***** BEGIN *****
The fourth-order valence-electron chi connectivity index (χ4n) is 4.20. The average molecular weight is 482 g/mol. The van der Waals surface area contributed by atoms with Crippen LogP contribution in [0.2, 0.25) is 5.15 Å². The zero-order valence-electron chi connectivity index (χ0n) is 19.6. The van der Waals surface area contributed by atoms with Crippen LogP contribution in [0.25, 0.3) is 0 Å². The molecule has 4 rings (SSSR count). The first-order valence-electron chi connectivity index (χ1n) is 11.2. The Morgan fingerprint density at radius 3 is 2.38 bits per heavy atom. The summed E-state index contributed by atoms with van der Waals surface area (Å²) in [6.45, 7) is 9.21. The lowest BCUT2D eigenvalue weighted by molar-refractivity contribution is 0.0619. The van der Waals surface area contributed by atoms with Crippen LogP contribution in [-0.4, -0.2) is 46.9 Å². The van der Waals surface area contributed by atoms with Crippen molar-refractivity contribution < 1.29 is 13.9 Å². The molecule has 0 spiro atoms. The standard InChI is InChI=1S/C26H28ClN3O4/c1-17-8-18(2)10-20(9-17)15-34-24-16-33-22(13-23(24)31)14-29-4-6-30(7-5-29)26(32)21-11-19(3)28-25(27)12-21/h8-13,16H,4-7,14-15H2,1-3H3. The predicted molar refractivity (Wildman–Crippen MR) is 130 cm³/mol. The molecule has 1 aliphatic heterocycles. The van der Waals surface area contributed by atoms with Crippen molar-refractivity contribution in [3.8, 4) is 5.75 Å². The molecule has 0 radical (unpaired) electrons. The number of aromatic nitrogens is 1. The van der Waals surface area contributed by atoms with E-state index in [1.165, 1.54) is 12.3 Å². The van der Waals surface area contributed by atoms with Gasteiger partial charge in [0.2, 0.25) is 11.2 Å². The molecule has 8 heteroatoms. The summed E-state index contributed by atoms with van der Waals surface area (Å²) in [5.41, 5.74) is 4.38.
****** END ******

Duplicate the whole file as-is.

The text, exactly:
The fourth-order valence-electron chi connectivity index (χ4n) is 4.20. The average molecular weight is 482 g/mol. The van der Waals surface area contributed by atoms with Crippen LogP contribution in [0.2, 0.25) is 5.15 Å². The zero-order valence-electron chi connectivity index (χ0n) is 19.6. The van der Waals surface area contributed by atoms with Crippen LogP contribution in [0.25, 0.3) is 0 Å². The molecule has 4 rings (SSSR count). The first-order valence-electron chi connectivity index (χ1n) is 11.2. The Morgan fingerprint density at radius 3 is 2.38 bits per heavy atom. The summed E-state index contributed by atoms with van der Waals surface area (Å²) in [6.45, 7) is 9.21. The lowest BCUT2D eigenvalue weighted by molar-refractivity contribution is 0.0619. The van der Waals surface area contributed by atoms with Crippen LogP contribution in [-0.4, -0.2) is 46.9 Å². The van der Waals surface area contributed by atoms with Crippen molar-refractivity contribution < 1.29 is 13.9 Å². The molecule has 0 spiro atoms. The standard InChI is InChI=1S/C26H28ClN3O4/c1-17-8-18(2)10-20(9-17)15-34-24-16-33-22(13-23(24)31)14-29-4-6-30(7-5-29)26(32)21-11-19(3)28-25(27)12-21/h8-13,16H,4-7,14-15H2,1-3H3. The predicted molar refractivity (Wildman–Crippen MR) is 130 cm³/mol. The molecule has 1 aliphatic heterocycles. The van der Waals surface area contributed by atoms with Crippen molar-refractivity contribution in [3.8, 4) is 5.75 Å². The molecule has 0 radical (unpaired) electrons. The number of aromatic nitrogens is 1. The van der Waals surface area contributed by atoms with E-state index in [1.165, 1.54) is 12.3 Å². The van der Waals surface area contributed by atoms with Gasteiger partial charge in [0.2, 0.25) is 11.2 Å². The molecule has 8 heteroatoms. The summed E-state index contributed by atoms with van der Waals surface area (Å²) in [5.41, 5.74) is 4.38.